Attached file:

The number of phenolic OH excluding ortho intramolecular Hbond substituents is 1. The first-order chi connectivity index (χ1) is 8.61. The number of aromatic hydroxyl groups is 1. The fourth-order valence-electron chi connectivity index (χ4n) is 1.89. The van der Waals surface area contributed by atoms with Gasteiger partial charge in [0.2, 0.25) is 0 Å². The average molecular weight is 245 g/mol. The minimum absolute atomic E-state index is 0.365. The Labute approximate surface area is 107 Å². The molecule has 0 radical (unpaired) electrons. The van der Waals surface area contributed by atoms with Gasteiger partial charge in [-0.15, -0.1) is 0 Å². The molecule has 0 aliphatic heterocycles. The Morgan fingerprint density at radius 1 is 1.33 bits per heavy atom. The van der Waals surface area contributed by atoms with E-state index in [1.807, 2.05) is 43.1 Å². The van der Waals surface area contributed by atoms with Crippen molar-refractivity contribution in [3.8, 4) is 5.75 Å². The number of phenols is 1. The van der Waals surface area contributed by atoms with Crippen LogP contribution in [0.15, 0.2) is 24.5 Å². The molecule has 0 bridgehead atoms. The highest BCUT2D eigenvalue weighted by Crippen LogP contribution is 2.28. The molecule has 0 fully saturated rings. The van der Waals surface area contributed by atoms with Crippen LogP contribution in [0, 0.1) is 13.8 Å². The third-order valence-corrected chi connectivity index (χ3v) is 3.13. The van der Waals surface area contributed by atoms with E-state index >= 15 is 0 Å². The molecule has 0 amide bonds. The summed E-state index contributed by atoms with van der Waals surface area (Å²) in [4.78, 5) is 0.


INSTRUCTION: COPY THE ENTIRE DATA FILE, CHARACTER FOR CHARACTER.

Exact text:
The number of phenolic OH excluding ortho intramolecular Hbond substituents is 1. The first-order chi connectivity index (χ1) is 8.61. The number of aromatic hydroxyl groups is 1. The fourth-order valence-electron chi connectivity index (χ4n) is 1.89. The van der Waals surface area contributed by atoms with Gasteiger partial charge in [0.2, 0.25) is 0 Å². The average molecular weight is 245 g/mol. The minimum absolute atomic E-state index is 0.365. The Labute approximate surface area is 107 Å². The molecule has 0 radical (unpaired) electrons. The van der Waals surface area contributed by atoms with Gasteiger partial charge in [-0.15, -0.1) is 0 Å². The molecule has 0 aliphatic heterocycles. The Morgan fingerprint density at radius 1 is 1.33 bits per heavy atom. The van der Waals surface area contributed by atoms with E-state index in [1.807, 2.05) is 43.1 Å². The van der Waals surface area contributed by atoms with Crippen molar-refractivity contribution in [3.8, 4) is 5.75 Å². The number of phenols is 1. The van der Waals surface area contributed by atoms with Crippen LogP contribution in [0.15, 0.2) is 24.5 Å². The molecule has 0 bridgehead atoms. The highest BCUT2D eigenvalue weighted by Crippen LogP contribution is 2.28. The molecule has 0 fully saturated rings. The van der Waals surface area contributed by atoms with Crippen LogP contribution in [0, 0.1) is 13.8 Å². The third-order valence-corrected chi connectivity index (χ3v) is 3.13. The van der Waals surface area contributed by atoms with E-state index >= 15 is 0 Å². The molecule has 0 amide bonds. The summed E-state index contributed by atoms with van der Waals surface area (Å²) in [4.78, 5) is 0.